Celebrate your gift and use it as your weapon to break down barriers. Growing up my weapon was always and still is my pen. I loved how words empowered me and others around me. I didn’t speak much growing up and saw how words could be used as defence to write us into rooms, to create empathy for others. Words put us in someone else’s shoes. Between living and dying, it is our words that shape us. What is your gifting? We all have one and once you find it, use it to change the course of history like these women did and remember, even though your gift can get you through the door, hard work keeps you there. Keep pushing.

3. As A Black Woman Its Okay To Dream BIG

If you are willing to work hard why not dream big? There are plenty of people in the world who will tell you why you can’t do something instead of how to get there. All the inspirational women in this film didn’t limit themselves even though they were in a position where their dreams were not always a reality. Mary Jackson initially says that she doesn’t want to ‘entertain the possible’and become an engineer but she later realises that dreams are important. If we can’t visualise a better future first, we will not go and get it. The dreams for the women in this film were bigger than themselves.  These dreams were representative of the African American women who were told no. These dreams were about African American women who want to see themselves as heroines and the sole creators of their own stories. They protected these dreams and fought for it! Our stories haven’t always been written, so it is important that we write them ourselves or give people a reason they can’t ignore them.

This film doesn’t shy away from the hardships black women have to go through to achieve their dreams. We see how Dorothy’s boss, Vivian continually patronises her and tries to diminish her position at NASA even though she deserves a promotion. We watch Katherine’s humiliating daily routine of running to the closest ‘colored bathroom’, which is half a mile away. Sat on the toilet, she does her Maths calculations there because she is determined to not waste any time even when she is away from her desk. Moments like this in the film remind us that the journey to our dreams may be hard. You will go through hardships and may fail. However failure and taking risks is necessary as it helps to craft who we are as people. Anyone can reach greatness, it isn’t just for a select few, it exists within all of us.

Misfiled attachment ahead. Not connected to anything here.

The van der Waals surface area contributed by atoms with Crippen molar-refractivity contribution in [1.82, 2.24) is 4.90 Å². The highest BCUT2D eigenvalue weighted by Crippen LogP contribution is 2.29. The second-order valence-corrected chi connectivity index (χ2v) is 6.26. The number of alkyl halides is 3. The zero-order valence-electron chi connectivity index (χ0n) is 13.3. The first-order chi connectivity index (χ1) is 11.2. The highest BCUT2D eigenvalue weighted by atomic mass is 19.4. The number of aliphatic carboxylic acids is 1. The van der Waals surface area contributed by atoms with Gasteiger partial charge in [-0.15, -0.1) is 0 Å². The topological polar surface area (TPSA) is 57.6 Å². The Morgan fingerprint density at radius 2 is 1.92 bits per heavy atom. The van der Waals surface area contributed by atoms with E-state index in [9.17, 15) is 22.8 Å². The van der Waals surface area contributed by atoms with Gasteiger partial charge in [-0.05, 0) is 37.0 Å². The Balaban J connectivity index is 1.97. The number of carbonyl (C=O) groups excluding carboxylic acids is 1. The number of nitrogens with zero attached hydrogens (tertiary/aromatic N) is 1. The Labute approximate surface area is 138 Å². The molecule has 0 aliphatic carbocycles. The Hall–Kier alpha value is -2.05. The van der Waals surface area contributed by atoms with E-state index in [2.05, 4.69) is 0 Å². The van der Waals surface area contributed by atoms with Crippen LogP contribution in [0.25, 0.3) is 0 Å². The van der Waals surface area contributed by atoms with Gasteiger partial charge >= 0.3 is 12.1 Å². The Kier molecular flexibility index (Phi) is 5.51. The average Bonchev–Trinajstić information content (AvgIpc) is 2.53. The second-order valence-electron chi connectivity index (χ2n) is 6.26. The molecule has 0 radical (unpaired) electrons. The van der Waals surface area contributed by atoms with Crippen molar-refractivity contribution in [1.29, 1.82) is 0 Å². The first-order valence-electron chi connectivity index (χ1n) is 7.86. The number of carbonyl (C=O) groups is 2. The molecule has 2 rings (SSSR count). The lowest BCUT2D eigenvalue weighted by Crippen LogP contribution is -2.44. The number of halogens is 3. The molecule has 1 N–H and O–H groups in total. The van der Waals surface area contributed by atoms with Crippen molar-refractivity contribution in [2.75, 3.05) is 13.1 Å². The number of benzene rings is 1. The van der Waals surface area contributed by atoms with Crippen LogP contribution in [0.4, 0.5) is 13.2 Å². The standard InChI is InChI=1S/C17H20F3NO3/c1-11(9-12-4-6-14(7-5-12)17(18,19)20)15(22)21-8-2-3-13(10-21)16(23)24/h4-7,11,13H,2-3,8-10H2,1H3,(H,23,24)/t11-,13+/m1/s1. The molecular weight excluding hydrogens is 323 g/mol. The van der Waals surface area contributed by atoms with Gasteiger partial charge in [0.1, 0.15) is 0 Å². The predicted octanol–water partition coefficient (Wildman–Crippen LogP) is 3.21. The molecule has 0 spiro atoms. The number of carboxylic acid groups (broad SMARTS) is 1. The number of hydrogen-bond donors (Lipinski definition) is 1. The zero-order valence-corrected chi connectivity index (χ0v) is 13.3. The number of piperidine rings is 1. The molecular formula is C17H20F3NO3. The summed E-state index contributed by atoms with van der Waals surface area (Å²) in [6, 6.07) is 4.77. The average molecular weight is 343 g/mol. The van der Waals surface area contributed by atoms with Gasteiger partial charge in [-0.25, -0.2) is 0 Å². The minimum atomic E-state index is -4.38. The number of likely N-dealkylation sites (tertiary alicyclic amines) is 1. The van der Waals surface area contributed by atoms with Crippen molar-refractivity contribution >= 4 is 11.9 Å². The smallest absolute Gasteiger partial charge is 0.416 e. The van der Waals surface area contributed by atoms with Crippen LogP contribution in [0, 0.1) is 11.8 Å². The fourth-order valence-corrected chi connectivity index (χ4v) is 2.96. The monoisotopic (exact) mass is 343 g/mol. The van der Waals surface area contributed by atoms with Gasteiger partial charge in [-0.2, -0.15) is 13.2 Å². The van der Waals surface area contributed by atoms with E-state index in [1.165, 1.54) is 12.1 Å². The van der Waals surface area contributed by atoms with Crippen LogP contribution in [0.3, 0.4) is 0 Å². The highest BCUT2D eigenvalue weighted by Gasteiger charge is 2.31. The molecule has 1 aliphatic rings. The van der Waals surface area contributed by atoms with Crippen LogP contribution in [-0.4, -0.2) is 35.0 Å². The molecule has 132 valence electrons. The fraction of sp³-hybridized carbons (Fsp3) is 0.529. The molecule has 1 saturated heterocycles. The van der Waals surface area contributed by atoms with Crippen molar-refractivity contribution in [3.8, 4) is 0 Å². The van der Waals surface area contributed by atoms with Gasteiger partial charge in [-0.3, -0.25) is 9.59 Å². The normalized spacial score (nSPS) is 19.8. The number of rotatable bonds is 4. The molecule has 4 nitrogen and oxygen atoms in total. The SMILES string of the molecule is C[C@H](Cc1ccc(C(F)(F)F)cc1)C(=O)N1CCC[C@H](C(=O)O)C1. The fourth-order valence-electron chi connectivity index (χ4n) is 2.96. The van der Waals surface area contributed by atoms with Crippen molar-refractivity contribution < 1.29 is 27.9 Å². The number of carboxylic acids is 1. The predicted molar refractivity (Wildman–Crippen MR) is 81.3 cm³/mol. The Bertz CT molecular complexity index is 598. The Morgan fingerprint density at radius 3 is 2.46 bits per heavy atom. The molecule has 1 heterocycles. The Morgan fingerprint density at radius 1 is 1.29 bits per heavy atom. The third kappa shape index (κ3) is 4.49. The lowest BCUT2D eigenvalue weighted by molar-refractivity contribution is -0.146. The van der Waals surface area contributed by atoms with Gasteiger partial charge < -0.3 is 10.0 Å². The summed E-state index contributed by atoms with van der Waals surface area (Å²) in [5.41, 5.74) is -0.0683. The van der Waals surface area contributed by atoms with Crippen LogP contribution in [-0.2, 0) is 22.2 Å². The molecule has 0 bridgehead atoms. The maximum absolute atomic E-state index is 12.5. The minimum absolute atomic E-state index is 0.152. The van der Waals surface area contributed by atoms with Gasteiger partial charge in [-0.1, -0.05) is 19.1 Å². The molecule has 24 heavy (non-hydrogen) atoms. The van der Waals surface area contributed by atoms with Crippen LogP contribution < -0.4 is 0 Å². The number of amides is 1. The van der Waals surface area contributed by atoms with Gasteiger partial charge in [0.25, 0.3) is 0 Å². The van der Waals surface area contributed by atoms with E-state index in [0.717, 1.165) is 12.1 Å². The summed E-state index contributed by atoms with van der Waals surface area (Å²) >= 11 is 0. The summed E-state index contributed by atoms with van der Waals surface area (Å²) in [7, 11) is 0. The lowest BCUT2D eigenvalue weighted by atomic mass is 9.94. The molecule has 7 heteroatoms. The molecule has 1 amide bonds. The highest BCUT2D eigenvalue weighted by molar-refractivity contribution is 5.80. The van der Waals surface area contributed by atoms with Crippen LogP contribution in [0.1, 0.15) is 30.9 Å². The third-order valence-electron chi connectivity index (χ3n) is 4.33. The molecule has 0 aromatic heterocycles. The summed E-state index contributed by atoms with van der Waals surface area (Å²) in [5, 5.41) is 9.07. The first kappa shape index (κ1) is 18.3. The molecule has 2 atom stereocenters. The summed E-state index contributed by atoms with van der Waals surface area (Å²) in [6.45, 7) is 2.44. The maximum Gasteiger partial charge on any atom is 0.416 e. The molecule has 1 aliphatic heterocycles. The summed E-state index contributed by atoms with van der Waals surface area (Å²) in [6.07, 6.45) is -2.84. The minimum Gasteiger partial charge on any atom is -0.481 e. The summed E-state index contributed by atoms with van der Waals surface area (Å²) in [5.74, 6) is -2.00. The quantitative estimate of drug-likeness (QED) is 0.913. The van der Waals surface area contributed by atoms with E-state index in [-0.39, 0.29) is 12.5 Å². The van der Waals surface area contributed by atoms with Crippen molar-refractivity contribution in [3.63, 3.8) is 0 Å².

4. Protect The Sisterhood

As Maya Angelou says WE rise and we should bring our sisters with us! Align yourself with people who encourage you and empower you, who fight for their dreams and are willing to support you in yours. This film is about unity. Dorothy is always focused on making sure that the women she works with are taken care of. She realises that their prosperity and success is also hers. She eventually brings the team of women from the West Computing Group with her when she is promoted. She remembers that she sits on the shoulders of black women who came to her country and fought. These women are no longer Hidden Figures’because they want everyone to shine like they do.


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About The Author

Louise is a Trainee at the Children's BBC Drama development department. Follow Louise: Twitter: @Louiseogunnaike Website: www.louiseseunogunnaike.tumblr.com